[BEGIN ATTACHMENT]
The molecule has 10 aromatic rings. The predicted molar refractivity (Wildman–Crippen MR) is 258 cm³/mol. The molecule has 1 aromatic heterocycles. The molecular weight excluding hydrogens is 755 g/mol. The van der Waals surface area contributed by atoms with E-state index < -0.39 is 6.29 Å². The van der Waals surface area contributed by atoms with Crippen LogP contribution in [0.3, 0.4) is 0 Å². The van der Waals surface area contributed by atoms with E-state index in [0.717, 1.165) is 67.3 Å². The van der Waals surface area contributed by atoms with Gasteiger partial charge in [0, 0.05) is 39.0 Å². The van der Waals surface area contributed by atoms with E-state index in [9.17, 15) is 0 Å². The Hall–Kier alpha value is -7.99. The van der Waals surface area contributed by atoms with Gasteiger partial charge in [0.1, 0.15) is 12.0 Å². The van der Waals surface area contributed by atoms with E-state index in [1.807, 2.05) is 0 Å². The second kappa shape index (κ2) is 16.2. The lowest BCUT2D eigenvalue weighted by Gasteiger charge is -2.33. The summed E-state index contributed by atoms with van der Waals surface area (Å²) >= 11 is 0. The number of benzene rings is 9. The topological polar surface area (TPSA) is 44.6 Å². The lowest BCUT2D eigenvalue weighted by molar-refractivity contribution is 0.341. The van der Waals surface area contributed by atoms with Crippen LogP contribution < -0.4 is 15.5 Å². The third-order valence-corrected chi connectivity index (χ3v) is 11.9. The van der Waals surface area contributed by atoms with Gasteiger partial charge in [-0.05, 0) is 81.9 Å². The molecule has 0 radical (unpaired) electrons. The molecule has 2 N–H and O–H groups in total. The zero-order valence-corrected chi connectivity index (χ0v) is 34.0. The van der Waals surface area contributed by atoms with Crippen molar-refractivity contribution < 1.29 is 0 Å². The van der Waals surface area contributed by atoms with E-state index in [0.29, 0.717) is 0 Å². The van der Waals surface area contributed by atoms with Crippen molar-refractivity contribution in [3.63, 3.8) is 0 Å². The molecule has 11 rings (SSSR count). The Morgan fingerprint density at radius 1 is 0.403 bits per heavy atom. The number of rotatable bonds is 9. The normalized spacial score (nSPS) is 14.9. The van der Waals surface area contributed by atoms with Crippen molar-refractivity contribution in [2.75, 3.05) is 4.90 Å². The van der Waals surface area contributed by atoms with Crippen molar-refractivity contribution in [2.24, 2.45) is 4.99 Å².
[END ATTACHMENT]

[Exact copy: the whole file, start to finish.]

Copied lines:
The molecule has 10 aromatic rings. The predicted molar refractivity (Wildman–Crippen MR) is 258 cm³/mol. The molecule has 1 aromatic heterocycles. The molecular weight excluding hydrogens is 755 g/mol. The van der Waals surface area contributed by atoms with E-state index < -0.39 is 6.29 Å². The van der Waals surface area contributed by atoms with Crippen LogP contribution in [0.3, 0.4) is 0 Å². The van der Waals surface area contributed by atoms with E-state index in [0.717, 1.165) is 67.3 Å². The van der Waals surface area contributed by atoms with Gasteiger partial charge in [0, 0.05) is 39.0 Å². The van der Waals surface area contributed by atoms with E-state index in [9.17, 15) is 0 Å². The Hall–Kier alpha value is -7.99. The van der Waals surface area contributed by atoms with Gasteiger partial charge in [0.1, 0.15) is 12.0 Å². The van der Waals surface area contributed by atoms with E-state index in [1.807, 2.05) is 0 Å². The second kappa shape index (κ2) is 16.2. The lowest BCUT2D eigenvalue weighted by Gasteiger charge is -2.33. The summed E-state index contributed by atoms with van der Waals surface area (Å²) >= 11 is 0. The number of benzene rings is 9. The topological polar surface area (TPSA) is 44.6 Å². The lowest BCUT2D eigenvalue weighted by molar-refractivity contribution is 0.341. The van der Waals surface area contributed by atoms with Crippen LogP contribution < -0.4 is 15.5 Å². The third-order valence-corrected chi connectivity index (χ3v) is 11.9. The van der Waals surface area contributed by atoms with Gasteiger partial charge in [-0.05, 0) is 81.9 Å². The molecule has 0 radical (unpaired) electrons. The molecule has 2 N–H and O–H groups in total. The zero-order valence-corrected chi connectivity index (χ0v) is 34.0. The van der Waals surface area contributed by atoms with Crippen molar-refractivity contribution < 1.29 is 0 Å². The van der Waals surface area contributed by atoms with E-state index in [0.29, 0.717) is 0 Å². The van der Waals surface area contributed by atoms with Crippen molar-refractivity contribution in [3.63, 3.8) is 0 Å². The molecule has 11 rings (SSSR count). The Morgan fingerprint density at radius 1 is 0.403 bits per heavy atom. The number of rotatable bonds is 9. The normalized spacial score (nSPS) is 14.9. The van der Waals surface area contributed by atoms with Crippen molar-refractivity contribution in [2.75, 3.05) is 4.90 Å². The van der Waals surface area contributed by atoms with Crippen molar-refractivity contribution in [2.24, 2.45) is 4.99 Å².